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Tuesday, February 15, 2011

Finding the Best Historical Fiction for Children

Today I’d like to turn the tables and ask our readers for help with a chronic problem around our house: finding great historical fiction books for my ten year-old daughter, Sarah.

It seems simple, doesn’t it? YA is a flourishing genre. Historical books make up a significant portion of the children’s market sales. Yet our weekly tour of the local bookstores always ends in frustration. When it comes to historical fiction for children, the major publishers seem to have reached an agreement. We’ll get a new audience every two or three years. Let’s just keep re-issuing the same old books with new covers. They’ll never notice.

Sarah noticed.

That’s why I’m turning to you for help.

Now before you rush to the comment section to recommend the Little House series or The Sign of the Beaver, let me tell you. She’s already read it. If it’s a classic or was assigned reading when you were in school, she’s already read it. If it’s anything to do with fleeing the Nazis or spying for General Washington, she’s already read it and she doesn’t want to read it again. According to her, “All those books are exactly the same.”

For any publisher reading this, Sarah is your dream child, one of those 5% of uber-readers who account for 80% of all children’s book sales. A bout of childhood cancer and endless hours of chemotherapy left her with a book addiction and parents who can refuse her nothing. In addition to making regular bookstore purchases, she has a Kindle and can download whatever she likes.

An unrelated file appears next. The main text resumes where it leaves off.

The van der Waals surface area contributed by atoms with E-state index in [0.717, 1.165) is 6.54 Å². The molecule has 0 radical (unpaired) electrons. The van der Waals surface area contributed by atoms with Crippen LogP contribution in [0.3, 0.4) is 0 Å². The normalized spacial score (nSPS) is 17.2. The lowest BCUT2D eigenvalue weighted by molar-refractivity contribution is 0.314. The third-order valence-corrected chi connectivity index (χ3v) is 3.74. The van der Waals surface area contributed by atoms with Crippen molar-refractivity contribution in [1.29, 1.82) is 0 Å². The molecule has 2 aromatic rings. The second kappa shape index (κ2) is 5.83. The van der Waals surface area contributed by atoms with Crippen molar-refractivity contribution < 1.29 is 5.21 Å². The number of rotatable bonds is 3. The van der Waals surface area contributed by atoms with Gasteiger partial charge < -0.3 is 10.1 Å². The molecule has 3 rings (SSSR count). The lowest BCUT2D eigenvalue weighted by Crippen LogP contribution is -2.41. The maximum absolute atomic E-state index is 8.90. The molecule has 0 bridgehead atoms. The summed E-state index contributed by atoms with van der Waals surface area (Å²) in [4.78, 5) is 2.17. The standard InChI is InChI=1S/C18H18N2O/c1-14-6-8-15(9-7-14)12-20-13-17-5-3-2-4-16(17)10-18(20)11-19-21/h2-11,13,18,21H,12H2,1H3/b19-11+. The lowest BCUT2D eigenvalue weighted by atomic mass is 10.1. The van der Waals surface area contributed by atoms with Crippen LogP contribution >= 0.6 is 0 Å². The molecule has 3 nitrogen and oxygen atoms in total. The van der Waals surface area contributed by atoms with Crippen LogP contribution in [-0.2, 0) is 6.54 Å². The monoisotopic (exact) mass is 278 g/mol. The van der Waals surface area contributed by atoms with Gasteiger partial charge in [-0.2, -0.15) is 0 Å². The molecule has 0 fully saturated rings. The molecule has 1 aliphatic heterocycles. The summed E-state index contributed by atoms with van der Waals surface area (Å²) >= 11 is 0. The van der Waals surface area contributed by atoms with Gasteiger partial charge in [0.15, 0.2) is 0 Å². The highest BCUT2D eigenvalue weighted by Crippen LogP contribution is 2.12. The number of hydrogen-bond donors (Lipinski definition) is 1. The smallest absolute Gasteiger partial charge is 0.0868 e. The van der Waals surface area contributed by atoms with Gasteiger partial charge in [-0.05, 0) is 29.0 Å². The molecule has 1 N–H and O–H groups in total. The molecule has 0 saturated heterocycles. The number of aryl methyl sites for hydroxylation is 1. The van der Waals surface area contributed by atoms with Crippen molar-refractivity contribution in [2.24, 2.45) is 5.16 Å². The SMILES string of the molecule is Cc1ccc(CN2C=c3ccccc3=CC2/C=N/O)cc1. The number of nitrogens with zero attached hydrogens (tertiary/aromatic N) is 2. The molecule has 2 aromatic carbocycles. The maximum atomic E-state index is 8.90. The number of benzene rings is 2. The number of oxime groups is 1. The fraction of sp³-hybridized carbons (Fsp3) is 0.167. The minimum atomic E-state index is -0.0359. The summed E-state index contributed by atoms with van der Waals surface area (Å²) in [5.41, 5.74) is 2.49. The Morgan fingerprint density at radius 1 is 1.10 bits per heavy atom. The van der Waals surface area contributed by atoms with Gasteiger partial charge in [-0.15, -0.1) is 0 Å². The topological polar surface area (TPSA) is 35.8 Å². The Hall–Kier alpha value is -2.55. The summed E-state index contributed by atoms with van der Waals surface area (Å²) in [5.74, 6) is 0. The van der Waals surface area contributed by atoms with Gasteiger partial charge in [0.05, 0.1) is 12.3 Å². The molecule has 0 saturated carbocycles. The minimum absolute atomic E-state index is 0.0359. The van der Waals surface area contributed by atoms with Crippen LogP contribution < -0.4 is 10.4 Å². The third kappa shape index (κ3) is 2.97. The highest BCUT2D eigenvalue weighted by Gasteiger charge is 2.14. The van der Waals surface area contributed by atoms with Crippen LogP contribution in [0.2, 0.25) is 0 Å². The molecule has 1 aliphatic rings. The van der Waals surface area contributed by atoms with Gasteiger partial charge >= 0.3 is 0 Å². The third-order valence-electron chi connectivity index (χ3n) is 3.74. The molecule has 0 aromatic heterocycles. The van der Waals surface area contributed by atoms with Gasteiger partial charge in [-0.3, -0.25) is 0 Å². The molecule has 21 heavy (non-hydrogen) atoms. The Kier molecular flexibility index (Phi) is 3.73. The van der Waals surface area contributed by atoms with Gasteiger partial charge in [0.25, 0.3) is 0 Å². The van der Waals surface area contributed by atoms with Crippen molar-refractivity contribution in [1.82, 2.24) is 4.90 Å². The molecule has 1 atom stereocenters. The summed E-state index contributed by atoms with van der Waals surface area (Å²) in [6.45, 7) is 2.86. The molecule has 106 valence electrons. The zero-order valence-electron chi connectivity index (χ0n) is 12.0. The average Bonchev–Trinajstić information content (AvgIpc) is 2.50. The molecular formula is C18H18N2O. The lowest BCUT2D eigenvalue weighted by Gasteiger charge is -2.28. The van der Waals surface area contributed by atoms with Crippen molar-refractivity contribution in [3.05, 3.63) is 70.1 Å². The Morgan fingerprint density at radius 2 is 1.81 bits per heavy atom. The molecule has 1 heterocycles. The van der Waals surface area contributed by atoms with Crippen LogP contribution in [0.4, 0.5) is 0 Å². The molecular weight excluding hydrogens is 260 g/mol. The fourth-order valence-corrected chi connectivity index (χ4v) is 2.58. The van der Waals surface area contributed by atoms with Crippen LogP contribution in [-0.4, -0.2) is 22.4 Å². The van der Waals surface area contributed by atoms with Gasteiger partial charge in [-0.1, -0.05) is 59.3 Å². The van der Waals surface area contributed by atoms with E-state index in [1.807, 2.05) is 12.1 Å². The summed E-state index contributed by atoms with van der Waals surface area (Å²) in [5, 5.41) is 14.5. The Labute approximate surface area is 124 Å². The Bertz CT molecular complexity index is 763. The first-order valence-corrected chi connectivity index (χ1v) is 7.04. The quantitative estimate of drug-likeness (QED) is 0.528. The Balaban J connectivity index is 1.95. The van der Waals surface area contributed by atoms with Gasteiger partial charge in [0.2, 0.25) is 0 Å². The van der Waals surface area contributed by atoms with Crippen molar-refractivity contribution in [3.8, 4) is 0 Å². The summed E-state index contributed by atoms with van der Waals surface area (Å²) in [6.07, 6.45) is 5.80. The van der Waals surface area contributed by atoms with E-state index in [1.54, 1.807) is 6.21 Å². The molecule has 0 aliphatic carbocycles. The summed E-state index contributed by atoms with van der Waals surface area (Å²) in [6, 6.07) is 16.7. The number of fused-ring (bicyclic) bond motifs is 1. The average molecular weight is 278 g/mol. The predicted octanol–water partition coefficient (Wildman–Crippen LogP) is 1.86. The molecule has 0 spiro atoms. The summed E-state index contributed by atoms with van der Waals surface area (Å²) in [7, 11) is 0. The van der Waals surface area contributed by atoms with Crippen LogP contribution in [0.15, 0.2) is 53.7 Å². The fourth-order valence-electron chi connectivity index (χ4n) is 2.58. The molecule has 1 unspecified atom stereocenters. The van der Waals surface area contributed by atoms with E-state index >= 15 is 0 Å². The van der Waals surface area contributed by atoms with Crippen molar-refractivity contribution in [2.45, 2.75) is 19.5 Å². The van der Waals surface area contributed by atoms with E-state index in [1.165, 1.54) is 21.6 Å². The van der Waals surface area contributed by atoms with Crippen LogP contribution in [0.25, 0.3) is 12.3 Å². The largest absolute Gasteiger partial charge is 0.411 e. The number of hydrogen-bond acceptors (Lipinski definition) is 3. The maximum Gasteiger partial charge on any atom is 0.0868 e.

As a result, the local librarians know her by name, and they ask her for book recommendations. So do all her friends and classmates. In other words, she’s a walking, talking advertisement for the publishing industry. And all she asks in return is for something new in the realm of historical fiction. What does Sarah mean by new? Great characters, a fresh setting, and a plot that’s not too predictable.

So authors, publishers, and friends, here’s your big chance to sell some books and help me out at the same time. Please post your recommendations in the comment section. If Sarah loves it, she’ll not only read everything else that author ever wrote, she’ll encourage all her uber-reader friends to do the same.

Some last minute guidelines: She’s already read the Dear America, My name is America, and The Royal Diaries series. Don’t worry about reading difficulty, she reads on a college level. And--this is probably the only time we’ll ever say this at the Lady Scribes—no romance allowed. She’s really hates that mushy stuff.

Thank you for your help. I can’t wait to see what you come up with. J


  1. Hi Clarissa :)

    My daughter will be ten next month, and she too is a voracious reader! She recently read, THE LACEMAKER AND THE PRINCESS by Kimberly Brubaker Bradley. It takes place at Versailles in the 1700's.

    I can't wait to see what others come up with. Thanks for posting!

  2. Hi Eliza! Thanks for a great suggestion. She got very excited when she saw this one because we went to Versailles last summer. I'm very happy because it looks like this author has lots of other books available. So that will keep her reading for a few days, at least :)

  3. I have no suggestions because I am sure she has already read the ones I would list. However, I want to read The Lacemaker and the Princess ;).

  4. I have spent 5 years writing a novel of historical fiction..."Summer on the Sun-Up". It follows an american family on a western ranch during World War II. Sarah, I think you will like it.
    Check it out at http://margaretjanejones.com

  5. Hi Margaret. Thank you for the recommendation. We'll look it up. :)

  6. I'm late to the party, but how about starting her on some Charles Dickens?

  7. Hi Mary, Great suggestion. I know she's read a lot of Dickens, but I doubt she's read all of it. I'll dig a little deeper on that one. :)

  8. My daughter and her friend loved Melanie Dickerson's The Healer's Apprentice. http://www.melaniedickerson.com/ I have a few other books that I'll list after I run some errands.